The new research is based on samples from ledgers of investors in successive War Loans. These are lodged in archives at the Bank of England and have been closed for a century. The research covers roughly 6,000 samples from three separate sets of ledgers of investors between 1914 and 1932.

DEBTORS’ PRISONS WORKED: Evidence from 18th century London

Date:
03 Apr 2018

Summary:

While it is often assumed that the debtors’ prisons of history were illogical and ineffective, new research by Alex Wakelam of the University of Cambridge demonstrates that they were extremely economically effective for creditors though they could ruin the lives of debtors.

His study, to be presented at the Economic History Society's 2018 annual conference, notes that the debtors’ prison is a frequent historical bogeyman, a Dickensian symptom of the illogical cruelty of the past that disappeared with enlightened capitalism. As imprisoning someone who could not afford to pay their debts, keeping them away from work and family, seems futile, it is assumed creditors were doing so to satisfy petty revenge.

THE IMPACT OF CONVICT LABOUR ON LOCAL WAGES AND EMPLOYMENT: Evidence from modern American history

Date:
03 Apr 2018

Summary:

There is a significant negative effect of convict labour on wage growth and manufacturing employment in the local area, according to research by Michael Poyker, to be presented at the Economic History Society's 2018 annual conference. His study of convict labour in the United States for the period 1886-1940 shows that local firms often struggled to compete with prison-made goods in terms of labour costs.

He also shows the effects of convict labour on other economic outcomes. Convict labour gave police the incentives to arrest more people. Counties more exposed to convict labour had higher incarceration rates. And there is evidence that convict labour adversely affected intergenerational mobility in the long run.

ITALIAN AND GERMAN MONETARY UNIFICATION IN THE 19th CENTURY: Lessons for the euro

Date:
03 Apr 2018

Summary:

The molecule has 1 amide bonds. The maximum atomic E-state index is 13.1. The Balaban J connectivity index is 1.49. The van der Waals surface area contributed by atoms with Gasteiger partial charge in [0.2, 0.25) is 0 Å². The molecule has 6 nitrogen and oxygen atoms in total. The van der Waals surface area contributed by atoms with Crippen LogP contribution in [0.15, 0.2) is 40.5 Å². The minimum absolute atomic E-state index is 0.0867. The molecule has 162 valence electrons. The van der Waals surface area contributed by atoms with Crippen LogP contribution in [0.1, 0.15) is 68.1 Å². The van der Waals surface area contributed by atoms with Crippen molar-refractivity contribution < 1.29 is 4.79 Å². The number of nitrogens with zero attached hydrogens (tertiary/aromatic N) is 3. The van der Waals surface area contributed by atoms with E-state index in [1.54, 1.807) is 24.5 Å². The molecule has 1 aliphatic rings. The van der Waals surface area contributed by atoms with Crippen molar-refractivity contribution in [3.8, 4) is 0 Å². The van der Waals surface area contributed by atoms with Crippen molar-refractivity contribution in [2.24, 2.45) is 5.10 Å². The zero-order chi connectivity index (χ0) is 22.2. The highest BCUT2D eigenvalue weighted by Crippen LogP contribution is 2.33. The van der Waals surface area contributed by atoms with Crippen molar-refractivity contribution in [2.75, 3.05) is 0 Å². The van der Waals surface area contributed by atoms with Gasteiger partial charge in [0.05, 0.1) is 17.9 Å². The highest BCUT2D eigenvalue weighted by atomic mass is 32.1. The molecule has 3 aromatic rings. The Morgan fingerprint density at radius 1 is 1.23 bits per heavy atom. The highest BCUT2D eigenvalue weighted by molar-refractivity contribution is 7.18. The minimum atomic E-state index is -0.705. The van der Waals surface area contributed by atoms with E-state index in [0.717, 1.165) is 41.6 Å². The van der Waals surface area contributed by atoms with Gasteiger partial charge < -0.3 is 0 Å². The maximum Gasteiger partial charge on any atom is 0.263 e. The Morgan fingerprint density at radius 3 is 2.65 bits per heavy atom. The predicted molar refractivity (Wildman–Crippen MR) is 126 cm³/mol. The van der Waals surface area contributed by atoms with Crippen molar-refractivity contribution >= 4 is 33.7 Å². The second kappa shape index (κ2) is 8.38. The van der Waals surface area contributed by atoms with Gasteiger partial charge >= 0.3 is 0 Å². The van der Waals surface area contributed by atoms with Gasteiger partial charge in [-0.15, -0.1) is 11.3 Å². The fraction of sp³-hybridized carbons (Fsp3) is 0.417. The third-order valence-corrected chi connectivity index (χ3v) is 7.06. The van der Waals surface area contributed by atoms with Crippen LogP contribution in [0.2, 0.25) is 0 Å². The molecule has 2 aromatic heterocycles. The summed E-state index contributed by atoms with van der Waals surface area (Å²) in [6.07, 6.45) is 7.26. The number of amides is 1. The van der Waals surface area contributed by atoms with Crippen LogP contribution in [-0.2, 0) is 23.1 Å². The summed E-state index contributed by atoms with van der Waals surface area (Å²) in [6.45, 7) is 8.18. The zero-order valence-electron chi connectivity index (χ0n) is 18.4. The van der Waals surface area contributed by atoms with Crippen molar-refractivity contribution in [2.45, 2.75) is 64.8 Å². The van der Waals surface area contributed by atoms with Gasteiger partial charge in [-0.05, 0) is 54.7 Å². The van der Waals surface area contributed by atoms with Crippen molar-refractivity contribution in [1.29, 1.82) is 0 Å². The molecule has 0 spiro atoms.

Is the euro area sustainable in its current membership form? New research by Roger Vicquéry of the London School of Economics provides lessons from past examples of monetary integration, looking at the monetary unification of Italy and Germany in the second half of the nineteenth century.

His study, to be presented at the Economic History Society's 2018 annual conference, explores the adverse effects of monetary integration on regional inequality. He concludes that Italian monetary unification played a role in the emergence of the regional divide between Italy’s Northern and Southern regions by the turn of the twentieth century.

THE GLOBAL FINANCIAL CRISIS OF 1866: Long-term consequences just like 2008

Date:
03 Apr 2018

Summary:

The London banking crisis of 1866 was a global event on the scale of 2008, according to research by Chenzi Xu of Harvard University, to be presented at the Economic History Society's 2018 annual conference.

The new study reveals that when the bank Overend and Gurney failed in May 1866, a panic erupted and almost 20% of banks headquartered in London failed. The cities around the world that depended on those banks suffered immediate losses in export activity. These losses took decades to recover, with the effects persisting until the twentieth century.

GLOBAL MARKET VOLATILITY: Experiences of the Anglo-French wine in the late Middle Ages

Date:
03 Apr 2018

Summary:

Prices in international markets in the late Middle Ages could be just as volatile as today and have just as far-reaching consequences, according to research by Robert Blackmore, to be presented at the Economic History Society's 2018 annual conference. His study of the wine trade between Gascony and England shows how prices were responsive to economic shocks in ways that would be well understood today.

For English-controlled Gascony, as in Venezuela today, an over-dependence on foreign imports meant that surges or falls in the value of wine, their single exported commodity, resulted in sudden strong trade surpluses or deficits. Foreign currency, then in the form of precious metals, poured in and out of the economy with fluctuations in the wine trade.